Catch-Up Contributions

Another major improvement is the increase in catch-up contributions for those ages 60-63 to up to $10,000 annually if the plan is an employer sponsored 401(k) starting in 2025. The increased amounts are indexed for inflation starting in 2025, as well. 

529 Plans 

In the official summary from the Secure 2.0 Act, legislators remarked, “families who sacrifice and save in 529 accounts should not be punished with tax and penalty years later if the beneficiary has found an alternative way to pay for their education. They should be able to retain their savings and begin their retirement account on a positive note.”

The Secure 2.0 Act now allows assets from 529 plans to be rolled into a ROTH IRA for the beneficiary. This removes the requirement to use the investments strictly for educational purposes after a 15-year waiting period from the 529 plan creation date. 

While this is an excellent opportunity for families who have opted out of educational endeavors, the update still comes with some very specific limitations. First, beneficiaries cannot roll over the entirety of the plan at once. Contributions from the 529 plan to the ROTH IRA must not exceed the $6,500 yearly limit. Furthermore, the beneficiary cannot roll over more than $35,000 total. 

Given the newness of the law, experts and planners alike have many unanswered questions. Will the 15-year waiting period need to restart if the beneficiary is changed on the plan? Unclear. What we do know is that the rollover contributions are not subject to the annual income limits

This change becomes effective with respect to distributions after December 31, 2023. 

ABLE Accounts

ABLE accounts offer a tax benefit specifically designed for savings and investment plans for special needs individuals. Previously, an individual was only eligible for an ABLE account if the onset of the disability began prior to age 26. Now with the passage of the Secure 2.0 Act, individuals are eligible for an ABLE account so long as the disability occurs before the age of 46. 

While this improvement will help millions, particularly those who have served within the military, the provision does not take effect until 2026.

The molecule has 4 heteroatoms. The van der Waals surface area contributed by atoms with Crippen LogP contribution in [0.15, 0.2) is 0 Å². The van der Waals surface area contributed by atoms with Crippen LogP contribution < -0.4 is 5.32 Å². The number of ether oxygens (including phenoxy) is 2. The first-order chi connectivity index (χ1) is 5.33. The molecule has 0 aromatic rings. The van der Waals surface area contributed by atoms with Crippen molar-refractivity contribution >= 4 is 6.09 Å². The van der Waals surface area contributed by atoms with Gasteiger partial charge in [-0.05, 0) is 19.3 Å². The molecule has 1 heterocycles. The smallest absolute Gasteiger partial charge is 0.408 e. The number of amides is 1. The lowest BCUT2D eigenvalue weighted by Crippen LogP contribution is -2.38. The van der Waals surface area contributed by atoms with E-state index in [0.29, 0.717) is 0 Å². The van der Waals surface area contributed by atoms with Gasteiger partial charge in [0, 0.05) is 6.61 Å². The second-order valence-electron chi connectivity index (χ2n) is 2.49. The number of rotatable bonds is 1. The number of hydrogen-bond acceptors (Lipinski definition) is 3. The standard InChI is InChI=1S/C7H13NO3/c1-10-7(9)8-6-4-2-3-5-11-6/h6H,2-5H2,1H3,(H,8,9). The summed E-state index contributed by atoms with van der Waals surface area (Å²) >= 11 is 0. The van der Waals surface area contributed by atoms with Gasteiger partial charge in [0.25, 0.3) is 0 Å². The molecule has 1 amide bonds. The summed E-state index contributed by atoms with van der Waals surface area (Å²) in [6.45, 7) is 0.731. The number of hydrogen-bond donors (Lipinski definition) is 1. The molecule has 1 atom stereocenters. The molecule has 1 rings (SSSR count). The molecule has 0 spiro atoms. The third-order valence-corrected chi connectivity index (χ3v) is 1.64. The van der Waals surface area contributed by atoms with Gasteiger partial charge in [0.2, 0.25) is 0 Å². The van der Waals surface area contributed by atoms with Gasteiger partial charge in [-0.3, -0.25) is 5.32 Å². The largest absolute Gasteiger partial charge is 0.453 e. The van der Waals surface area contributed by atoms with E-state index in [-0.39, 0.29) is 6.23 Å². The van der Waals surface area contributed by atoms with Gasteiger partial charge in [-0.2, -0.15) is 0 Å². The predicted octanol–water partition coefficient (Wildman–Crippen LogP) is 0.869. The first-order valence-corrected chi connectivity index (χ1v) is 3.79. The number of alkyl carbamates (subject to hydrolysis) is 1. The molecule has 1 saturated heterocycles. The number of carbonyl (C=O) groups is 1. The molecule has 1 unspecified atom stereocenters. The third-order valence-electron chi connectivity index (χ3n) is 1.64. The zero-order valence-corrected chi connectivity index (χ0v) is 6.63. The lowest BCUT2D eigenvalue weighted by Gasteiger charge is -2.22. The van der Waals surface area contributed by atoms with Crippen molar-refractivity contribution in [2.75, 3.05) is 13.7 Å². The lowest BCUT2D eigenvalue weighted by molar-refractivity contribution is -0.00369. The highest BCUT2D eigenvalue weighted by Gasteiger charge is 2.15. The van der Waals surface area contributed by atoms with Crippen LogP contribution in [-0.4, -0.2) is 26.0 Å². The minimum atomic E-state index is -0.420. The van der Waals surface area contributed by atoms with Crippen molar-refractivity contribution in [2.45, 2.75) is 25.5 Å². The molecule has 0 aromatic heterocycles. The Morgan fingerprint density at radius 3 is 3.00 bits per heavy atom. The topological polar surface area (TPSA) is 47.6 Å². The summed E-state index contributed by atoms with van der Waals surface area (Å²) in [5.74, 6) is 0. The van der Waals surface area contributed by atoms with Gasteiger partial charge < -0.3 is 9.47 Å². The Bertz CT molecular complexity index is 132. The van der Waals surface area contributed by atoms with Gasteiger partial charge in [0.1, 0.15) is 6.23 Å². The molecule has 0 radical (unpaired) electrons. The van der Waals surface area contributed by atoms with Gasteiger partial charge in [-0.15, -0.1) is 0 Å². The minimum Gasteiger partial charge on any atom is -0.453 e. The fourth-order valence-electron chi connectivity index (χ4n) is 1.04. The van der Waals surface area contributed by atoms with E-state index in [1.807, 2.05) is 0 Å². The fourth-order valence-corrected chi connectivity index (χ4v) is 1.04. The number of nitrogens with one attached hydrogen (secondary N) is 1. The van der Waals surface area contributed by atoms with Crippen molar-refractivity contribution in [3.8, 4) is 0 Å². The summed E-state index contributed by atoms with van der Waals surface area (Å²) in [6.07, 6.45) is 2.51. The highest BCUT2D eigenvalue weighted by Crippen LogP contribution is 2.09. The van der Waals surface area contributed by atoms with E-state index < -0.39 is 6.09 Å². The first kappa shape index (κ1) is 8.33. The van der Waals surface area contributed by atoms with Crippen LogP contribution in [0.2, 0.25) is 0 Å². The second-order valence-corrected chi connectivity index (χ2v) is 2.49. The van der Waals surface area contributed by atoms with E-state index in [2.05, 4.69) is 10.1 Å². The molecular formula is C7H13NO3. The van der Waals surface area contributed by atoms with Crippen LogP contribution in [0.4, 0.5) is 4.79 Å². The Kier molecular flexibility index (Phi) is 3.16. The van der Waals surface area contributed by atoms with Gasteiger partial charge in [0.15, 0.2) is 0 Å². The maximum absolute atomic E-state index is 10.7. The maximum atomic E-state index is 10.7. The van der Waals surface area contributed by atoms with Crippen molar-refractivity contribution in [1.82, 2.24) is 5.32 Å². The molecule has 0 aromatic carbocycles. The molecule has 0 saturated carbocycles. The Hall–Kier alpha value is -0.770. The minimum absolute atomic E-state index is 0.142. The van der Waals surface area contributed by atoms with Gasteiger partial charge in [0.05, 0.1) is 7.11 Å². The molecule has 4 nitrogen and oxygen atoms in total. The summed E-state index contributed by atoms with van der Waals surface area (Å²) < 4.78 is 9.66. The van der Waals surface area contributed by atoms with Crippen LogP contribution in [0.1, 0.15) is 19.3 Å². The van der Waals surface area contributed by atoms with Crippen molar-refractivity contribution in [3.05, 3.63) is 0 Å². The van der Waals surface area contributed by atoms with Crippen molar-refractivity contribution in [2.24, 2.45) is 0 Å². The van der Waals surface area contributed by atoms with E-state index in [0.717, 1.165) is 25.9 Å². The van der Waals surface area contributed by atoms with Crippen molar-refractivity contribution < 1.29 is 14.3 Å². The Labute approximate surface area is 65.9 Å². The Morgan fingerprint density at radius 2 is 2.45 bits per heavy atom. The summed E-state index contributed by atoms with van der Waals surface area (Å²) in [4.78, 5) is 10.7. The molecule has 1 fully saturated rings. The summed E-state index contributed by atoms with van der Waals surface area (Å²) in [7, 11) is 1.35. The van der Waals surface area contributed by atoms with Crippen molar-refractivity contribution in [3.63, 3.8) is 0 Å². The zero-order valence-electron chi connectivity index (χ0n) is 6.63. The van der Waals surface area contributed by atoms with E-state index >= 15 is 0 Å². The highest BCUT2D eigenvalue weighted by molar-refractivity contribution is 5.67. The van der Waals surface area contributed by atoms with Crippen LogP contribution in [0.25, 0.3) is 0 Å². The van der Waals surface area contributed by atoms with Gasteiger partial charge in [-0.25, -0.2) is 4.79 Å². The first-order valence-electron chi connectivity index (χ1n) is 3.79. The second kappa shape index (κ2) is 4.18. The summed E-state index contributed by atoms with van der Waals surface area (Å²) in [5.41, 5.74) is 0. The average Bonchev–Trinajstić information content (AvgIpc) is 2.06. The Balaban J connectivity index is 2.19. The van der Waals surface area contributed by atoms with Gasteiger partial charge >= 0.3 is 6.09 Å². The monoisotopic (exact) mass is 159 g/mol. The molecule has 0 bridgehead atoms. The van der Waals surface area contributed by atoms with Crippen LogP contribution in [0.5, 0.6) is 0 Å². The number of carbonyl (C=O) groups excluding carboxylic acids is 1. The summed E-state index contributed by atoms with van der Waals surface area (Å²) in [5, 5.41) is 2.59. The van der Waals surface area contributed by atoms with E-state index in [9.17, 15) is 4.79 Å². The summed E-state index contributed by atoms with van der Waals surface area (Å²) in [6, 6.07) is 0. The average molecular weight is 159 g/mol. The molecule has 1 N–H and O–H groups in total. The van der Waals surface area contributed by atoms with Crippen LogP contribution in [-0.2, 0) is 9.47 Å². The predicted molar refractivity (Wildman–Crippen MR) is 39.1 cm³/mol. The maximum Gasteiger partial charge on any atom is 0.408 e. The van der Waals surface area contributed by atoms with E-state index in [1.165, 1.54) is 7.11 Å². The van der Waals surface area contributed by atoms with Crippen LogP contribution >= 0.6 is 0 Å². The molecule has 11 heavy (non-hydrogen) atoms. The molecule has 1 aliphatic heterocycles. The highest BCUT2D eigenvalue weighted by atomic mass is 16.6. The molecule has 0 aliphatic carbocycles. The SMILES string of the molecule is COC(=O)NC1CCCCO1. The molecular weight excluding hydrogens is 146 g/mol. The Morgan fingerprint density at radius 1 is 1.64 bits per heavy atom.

Student Loan Debt

For those overwhelmed with student loan debt, Section 110 of the Secure 2.0 Act is for you starting in 2024. This provision permits an employer to offer a matching contribution under a qualifying retirement account while the employee makes a qualified student loan payment. 

Part-Time Worker Coverage

A huge win for part-time workers comes in the form of Section 125, which allows long-term, part-time employees access to employer-sponsored retirement plans. Except in the case of a collective bargaining plan, employers who offer 401(k) plans as part of their benefit package may offer part-time employees who have completed 1 year of service at 1,000 hours or 2 years of service with 500 hours. This provision goes into effect starting January 2025. 

There are additional provisions within the Act that may be relevant to you. 

And while the Secure 2.0 Act is rife with provisions that will greatly improve retirement for millions of Americans, there is still work to be done. Before the ink dried on President Biden’s official signature to sign the bill into law, many were calling for a Secure 3.0 Act. 

It may be years before we see a host of provisions jam packed into one bill like the Secure 2.0 Act, so for now we recommend consulting with your financial advisor to understand how these provisions affect your retirement plan. Connect with our team of experienced, qualified investment advisors to learn more about how the Act can benefit you or your clients. 


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Jared Ong

Jared Ong oversees portfolio management, trading and technology. He previously worked at the Capital Group as a business systems analyst where he was integral in improving the trade operations group’s equity, fixed income, and foreign exchange trade processes. A graduate from Brigham Young University, Jared holds a Bachelors in Music. In his spare time, he enjoys composing and arranging music.